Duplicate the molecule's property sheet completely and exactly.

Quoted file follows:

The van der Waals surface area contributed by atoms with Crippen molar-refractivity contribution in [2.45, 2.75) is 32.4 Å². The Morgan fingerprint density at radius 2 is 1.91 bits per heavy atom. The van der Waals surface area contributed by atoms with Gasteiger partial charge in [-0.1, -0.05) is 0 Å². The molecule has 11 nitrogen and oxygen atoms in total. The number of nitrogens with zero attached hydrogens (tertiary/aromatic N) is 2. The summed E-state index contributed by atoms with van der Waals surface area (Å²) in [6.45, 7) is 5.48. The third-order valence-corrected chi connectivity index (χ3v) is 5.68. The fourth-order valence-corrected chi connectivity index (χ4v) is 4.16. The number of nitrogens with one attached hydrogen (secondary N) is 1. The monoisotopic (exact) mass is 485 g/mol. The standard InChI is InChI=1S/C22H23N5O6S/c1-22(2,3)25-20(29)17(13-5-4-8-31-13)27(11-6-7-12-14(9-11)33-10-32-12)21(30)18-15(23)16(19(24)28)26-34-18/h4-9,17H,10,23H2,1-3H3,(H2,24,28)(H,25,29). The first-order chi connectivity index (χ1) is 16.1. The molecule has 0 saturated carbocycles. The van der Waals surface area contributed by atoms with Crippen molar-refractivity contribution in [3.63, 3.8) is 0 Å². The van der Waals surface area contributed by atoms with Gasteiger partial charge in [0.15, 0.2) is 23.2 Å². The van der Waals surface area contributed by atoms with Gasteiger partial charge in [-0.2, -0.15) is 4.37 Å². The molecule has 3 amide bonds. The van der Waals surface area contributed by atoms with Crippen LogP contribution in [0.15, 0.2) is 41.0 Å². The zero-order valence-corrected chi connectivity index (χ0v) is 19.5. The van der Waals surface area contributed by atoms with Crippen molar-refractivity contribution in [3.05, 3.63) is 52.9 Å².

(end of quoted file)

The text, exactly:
The van der Waals surface area contributed by atoms with Crippen molar-refractivity contribution in [2.45, 2.75) is 32.4 Å². The Morgan fingerprint density at radius 2 is 1.91 bits per heavy atom. The van der Waals surface area contributed by atoms with Gasteiger partial charge in [-0.1, -0.05) is 0 Å². The molecule has 11 nitrogen and oxygen atoms in total. The number of nitrogens with zero attached hydrogens (tertiary/aromatic N) is 2. The summed E-state index contributed by atoms with van der Waals surface area (Å²) in [6.45, 7) is 5.48. The third-order valence-corrected chi connectivity index (χ3v) is 5.68. The fourth-order valence-corrected chi connectivity index (χ4v) is 4.16. The number of nitrogens with one attached hydrogen (secondary N) is 1. The monoisotopic (exact) mass is 485 g/mol. The standard InChI is InChI=1S/C22H23N5O6S/c1-22(2,3)25-20(29)17(13-5-4-8-31-13)27(11-6-7-12-14(9-11)33-10-32-12)21(30)18-15(23)16(19(24)28)26-34-18/h4-9,17H,10,23H2,1-3H3,(H2,24,28)(H,25,29). The first-order chi connectivity index (χ1) is 16.1. The molecule has 0 saturated carbocycles. The van der Waals surface area contributed by atoms with Crippen molar-refractivity contribution in [3.63, 3.8) is 0 Å². The van der Waals surface area contributed by atoms with Gasteiger partial charge in [0.15, 0.2) is 23.2 Å². The van der Waals surface area contributed by atoms with Gasteiger partial charge in [-0.2, -0.15) is 4.37 Å². The molecule has 3 amide bonds. The van der Waals surface area contributed by atoms with Crippen LogP contribution in [0.15, 0.2) is 41.0 Å². The zero-order valence-corrected chi connectivity index (χ0v) is 19.5. The van der Waals surface area contributed by atoms with Crippen molar-refractivity contribution in [3.05, 3.63) is 52.9 Å².